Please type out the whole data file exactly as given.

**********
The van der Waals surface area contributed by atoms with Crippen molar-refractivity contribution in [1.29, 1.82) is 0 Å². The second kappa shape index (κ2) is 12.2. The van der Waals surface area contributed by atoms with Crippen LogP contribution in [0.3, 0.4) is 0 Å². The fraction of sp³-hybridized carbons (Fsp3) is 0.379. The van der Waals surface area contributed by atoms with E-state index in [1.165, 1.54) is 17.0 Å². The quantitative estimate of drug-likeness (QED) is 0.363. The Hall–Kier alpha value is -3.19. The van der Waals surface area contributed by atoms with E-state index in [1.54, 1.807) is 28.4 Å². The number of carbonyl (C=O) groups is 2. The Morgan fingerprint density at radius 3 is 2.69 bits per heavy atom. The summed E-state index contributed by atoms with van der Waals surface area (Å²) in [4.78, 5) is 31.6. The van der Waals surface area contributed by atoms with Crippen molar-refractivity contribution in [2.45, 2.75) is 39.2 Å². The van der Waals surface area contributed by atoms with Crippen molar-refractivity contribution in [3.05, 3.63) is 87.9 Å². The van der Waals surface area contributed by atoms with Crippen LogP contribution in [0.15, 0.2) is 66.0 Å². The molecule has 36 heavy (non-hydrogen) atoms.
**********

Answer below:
The van der Waals surface area contributed by atoms with Crippen molar-refractivity contribution in [1.29, 1.82) is 0 Å². The second kappa shape index (κ2) is 12.2. The van der Waals surface area contributed by atoms with Crippen LogP contribution in [0.3, 0.4) is 0 Å². The fraction of sp³-hybridized carbons (Fsp3) is 0.379. The van der Waals surface area contributed by atoms with E-state index in [1.165, 1.54) is 17.0 Å². The quantitative estimate of drug-likeness (QED) is 0.363. The Hall–Kier alpha value is -3.19. The van der Waals surface area contributed by atoms with E-state index in [1.54, 1.807) is 28.4 Å². The number of carbonyl (C=O) groups is 2. The Morgan fingerprint density at radius 3 is 2.69 bits per heavy atom. The summed E-state index contributed by atoms with van der Waals surface area (Å²) in [4.78, 5) is 31.6. The van der Waals surface area contributed by atoms with Crippen molar-refractivity contribution in [2.45, 2.75) is 39.2 Å². The van der Waals surface area contributed by atoms with Crippen molar-refractivity contribution in [3.05, 3.63) is 87.9 Å². The van der Waals surface area contributed by atoms with Crippen LogP contribution in [0.15, 0.2) is 66.0 Å². The molecule has 36 heavy (non-hydrogen) atoms.